Updated: 09.11.2013

Who Am I?

I am a Space Baby.

Having been born in 1959, my generation is the first to live its entire life during what can be called “The Space Age.” Although the National Advisory Committee on Aeronautics (NACA) had been in existence for some 44 years before my birth, its successor, the National Aeronautics and Space Administration (NASA) is a mere 246 days older than I am. We essentially grew up together.

Although I did not personally watch President John F. Kennedy’s speech before a Joint Session of Congress on May 21, 1961, (I was, after all, less than two years old at the time,) what emerged from his challenge to America to “… commit itself to achieving the goal, before this decade is out, of landing a man on the moon and returning him safely to earth,” had a profound and direct impact on who I was to become and where my interests would lead me.

In elementary school, I remember watching black and white televisions that had been rolled into our classrooms. The entire class sat there, quietly transfixed, as we waited for another three American astronauts, perched high atop a Saturn V rocket, to blast off from Cape Kennedy on their way to space.

Then, several days later, if the mission schedule lined up with our school day, we again watched the black and white tv as that tiny capsule returned safely home, splashing down somewhere in the Pacific Ocean. To this day, I remember how beautiful those three white parachutes looked as they deployed and helped to guide our guys home.

At age 10, I vividly remember sitting in front of our color console tv on July 20, 1969, holding our portable cassette recorder up to the tv’s speaker so that I could record Neil Armstrong’s first words as he became the first human being to set foot on another world. Although I was just 10 years old, I completely understood the significance of what was happening.

Not to be left out, Hollywood also contributed to our ever-growing national love affair with space exploration by bringing us their fictional vision of what the future held through such shows as “The Jetsons,” “I Dream of Jeannie,” and “Star Trek.”

It should come as no surprise to anyone that I dreamed of being an astronaut. I just KNEW that by the time I was an adult, we would be well on our way to colonizing the moon, Mars, and beyond, and I was going to be a part of that future… I was determined to that I would explore the vast unknown.

So what went wrong? How DID I get sidetracked???

My early education was less than stellar – I had been a little hellion in school – you name it, I think I got in trouble for it. But by the time I entered fifth grade, I had straightened out and became a model student. I had always had a keen interest in science and math (even throughout my hellion days,) and intended to pursue astronomy, still with the ultimate goal of joining the astronaut corps…

As I entered high school and planned out my classes for the upcoming years, I headed down the Astronomy path. But then in 10th grade, my Geometry teacher mentioned a new, exciting  field of engineering – Computer Engineering. Right then and there I did an about face and decided to pursue that instead (yes, I have always had a touch of ADD.) In June, 1977, I graduated from high school, and the following September I entered Rochester Institute of Technology, one of the few schools in the country that offered an undergrad program in Computer Engineering. Because it was such a new program, the curriculum was comprised of 50% Computer Science and 50% Electrical Engineering… after just a few programming courses, I decided THAT was not for me, and I switched over to Electrical Engineering, ultimately earning my Bachelor of Science Degree.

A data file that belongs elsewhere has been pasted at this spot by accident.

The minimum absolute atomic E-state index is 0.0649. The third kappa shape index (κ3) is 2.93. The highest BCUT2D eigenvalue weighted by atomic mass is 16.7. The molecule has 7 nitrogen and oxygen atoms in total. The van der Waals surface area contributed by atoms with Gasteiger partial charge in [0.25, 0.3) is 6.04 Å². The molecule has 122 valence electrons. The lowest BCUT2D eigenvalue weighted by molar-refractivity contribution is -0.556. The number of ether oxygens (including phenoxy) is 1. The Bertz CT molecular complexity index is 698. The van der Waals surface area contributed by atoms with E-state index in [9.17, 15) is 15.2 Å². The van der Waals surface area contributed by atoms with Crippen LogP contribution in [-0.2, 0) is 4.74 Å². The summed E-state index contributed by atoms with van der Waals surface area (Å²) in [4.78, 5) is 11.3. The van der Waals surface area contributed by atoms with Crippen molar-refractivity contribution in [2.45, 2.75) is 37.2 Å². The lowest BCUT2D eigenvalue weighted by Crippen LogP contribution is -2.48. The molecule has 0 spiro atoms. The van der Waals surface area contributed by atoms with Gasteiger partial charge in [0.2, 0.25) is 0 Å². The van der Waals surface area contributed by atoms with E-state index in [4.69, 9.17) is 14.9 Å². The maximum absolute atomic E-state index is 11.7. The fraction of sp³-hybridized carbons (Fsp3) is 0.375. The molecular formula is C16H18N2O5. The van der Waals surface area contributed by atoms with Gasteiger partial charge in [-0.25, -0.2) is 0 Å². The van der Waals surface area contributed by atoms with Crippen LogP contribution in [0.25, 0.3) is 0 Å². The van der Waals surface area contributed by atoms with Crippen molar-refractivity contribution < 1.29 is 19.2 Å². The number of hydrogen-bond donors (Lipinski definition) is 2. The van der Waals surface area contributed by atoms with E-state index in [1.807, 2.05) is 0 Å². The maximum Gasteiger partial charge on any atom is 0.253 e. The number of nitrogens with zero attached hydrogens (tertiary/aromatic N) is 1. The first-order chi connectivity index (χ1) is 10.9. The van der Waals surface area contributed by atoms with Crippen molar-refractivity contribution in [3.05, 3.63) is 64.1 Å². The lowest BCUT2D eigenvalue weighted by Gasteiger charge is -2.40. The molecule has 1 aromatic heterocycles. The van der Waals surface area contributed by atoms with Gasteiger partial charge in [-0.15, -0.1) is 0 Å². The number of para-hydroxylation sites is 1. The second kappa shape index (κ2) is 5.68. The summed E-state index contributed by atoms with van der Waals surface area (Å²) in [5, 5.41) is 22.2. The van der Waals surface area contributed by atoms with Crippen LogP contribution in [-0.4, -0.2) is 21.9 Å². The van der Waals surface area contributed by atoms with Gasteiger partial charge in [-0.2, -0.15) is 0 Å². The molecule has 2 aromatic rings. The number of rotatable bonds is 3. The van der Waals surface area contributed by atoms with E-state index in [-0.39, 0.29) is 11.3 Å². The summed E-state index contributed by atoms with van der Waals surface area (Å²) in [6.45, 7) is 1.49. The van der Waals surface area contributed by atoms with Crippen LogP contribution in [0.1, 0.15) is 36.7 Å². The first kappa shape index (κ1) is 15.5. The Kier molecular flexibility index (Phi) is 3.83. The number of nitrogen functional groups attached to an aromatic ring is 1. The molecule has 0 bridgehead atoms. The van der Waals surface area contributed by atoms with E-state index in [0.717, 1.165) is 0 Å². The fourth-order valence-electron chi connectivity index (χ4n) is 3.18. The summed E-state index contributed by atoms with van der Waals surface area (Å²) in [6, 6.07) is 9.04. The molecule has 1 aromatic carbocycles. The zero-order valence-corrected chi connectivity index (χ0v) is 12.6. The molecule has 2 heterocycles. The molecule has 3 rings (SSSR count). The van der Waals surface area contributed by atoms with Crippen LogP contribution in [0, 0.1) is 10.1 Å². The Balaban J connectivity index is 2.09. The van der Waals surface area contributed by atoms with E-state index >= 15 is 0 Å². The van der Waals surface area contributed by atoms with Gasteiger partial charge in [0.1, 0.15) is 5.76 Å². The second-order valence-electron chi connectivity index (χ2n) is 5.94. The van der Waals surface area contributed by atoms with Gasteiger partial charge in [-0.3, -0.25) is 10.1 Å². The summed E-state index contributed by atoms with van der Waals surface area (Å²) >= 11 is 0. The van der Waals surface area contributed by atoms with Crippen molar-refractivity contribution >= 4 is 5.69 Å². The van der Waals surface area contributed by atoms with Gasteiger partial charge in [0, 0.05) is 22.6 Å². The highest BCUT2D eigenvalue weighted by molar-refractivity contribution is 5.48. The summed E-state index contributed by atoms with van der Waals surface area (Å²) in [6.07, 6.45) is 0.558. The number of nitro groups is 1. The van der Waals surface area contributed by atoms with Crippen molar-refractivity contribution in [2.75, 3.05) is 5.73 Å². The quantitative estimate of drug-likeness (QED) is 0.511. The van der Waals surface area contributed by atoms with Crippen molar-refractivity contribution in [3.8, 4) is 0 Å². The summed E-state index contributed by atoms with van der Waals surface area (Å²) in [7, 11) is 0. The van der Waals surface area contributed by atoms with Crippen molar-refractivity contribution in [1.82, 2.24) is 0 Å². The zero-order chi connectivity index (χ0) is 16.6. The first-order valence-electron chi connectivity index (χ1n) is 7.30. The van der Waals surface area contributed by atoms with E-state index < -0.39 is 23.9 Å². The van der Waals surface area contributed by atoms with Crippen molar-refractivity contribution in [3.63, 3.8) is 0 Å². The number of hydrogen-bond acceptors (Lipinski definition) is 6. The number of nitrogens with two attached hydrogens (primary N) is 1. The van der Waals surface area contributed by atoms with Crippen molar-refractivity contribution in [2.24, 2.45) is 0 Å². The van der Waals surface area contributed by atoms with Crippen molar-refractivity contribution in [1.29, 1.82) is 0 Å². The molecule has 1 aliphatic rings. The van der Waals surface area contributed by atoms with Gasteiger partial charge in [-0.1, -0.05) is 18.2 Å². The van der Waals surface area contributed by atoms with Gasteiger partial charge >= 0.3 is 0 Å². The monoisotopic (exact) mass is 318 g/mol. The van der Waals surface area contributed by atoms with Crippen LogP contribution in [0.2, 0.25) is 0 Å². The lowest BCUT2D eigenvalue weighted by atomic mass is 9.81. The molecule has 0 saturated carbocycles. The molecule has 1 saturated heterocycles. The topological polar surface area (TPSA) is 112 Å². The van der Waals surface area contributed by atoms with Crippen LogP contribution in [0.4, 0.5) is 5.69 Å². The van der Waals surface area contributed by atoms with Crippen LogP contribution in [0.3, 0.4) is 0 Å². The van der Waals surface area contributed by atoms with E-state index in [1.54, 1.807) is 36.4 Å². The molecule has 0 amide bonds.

After graduation, the engineering market began to tank, and I transitioned over to technical writing where I have been ever since. Throughout my career, I have maintained a love for Astronomy, and still am determined to earn a Master’s Degree just for the fun of it.

The Harsh Reality

I have come to realize that I was born about a half-generation too soon for me to have been able to follow my dreams. I was fortunate to have a mom who instilled in me the belief that I could do – and be – anything I wanted. And for all intents and purposes, she was right.

But as I was dreaming of exploring the stars, the harsh reality was that the Astronaut Corps remained solely comprised of men – many of whom were Military Academy graduates. Women weren’t admitted to any of the academies until 1976, the start of my Junior year in high school, which was just a little to late for me to realistically consider applying for admission. Additionally, there were NO women included in any of NASA’s Astronaut Classes until 1978 when six women, including the late Dr. Sally Ride, were finally welcomed into the corps as part of Astronaut Group 8.

The bottom line is that as I was growing up, the prospect of ANY woman going into space – let alone ME – simply was not realistic.

Returning to the Stars

Several years ago, I discovered the Astronomy Cast podcast with Fraser Cain and Dr. Pamela Gay. I was hooked. When combined with the 365 Days of Astronomy podcast, I was finally able to learn about my first love informally on a daily basis while driving to and from my day job.

Most recently, CosmoQuest and the Zooniverse have brought real scientific research to the general public through Citizen Science projects such as Moon Mappers and Galaxy Zoo. I DO still want to pursue a degree, but I for now I can contribute real science to the field I love by participating in the various Citizen Science projects that are available.

So there it is – my story in a nutshell. Stay tuned for the next chapter.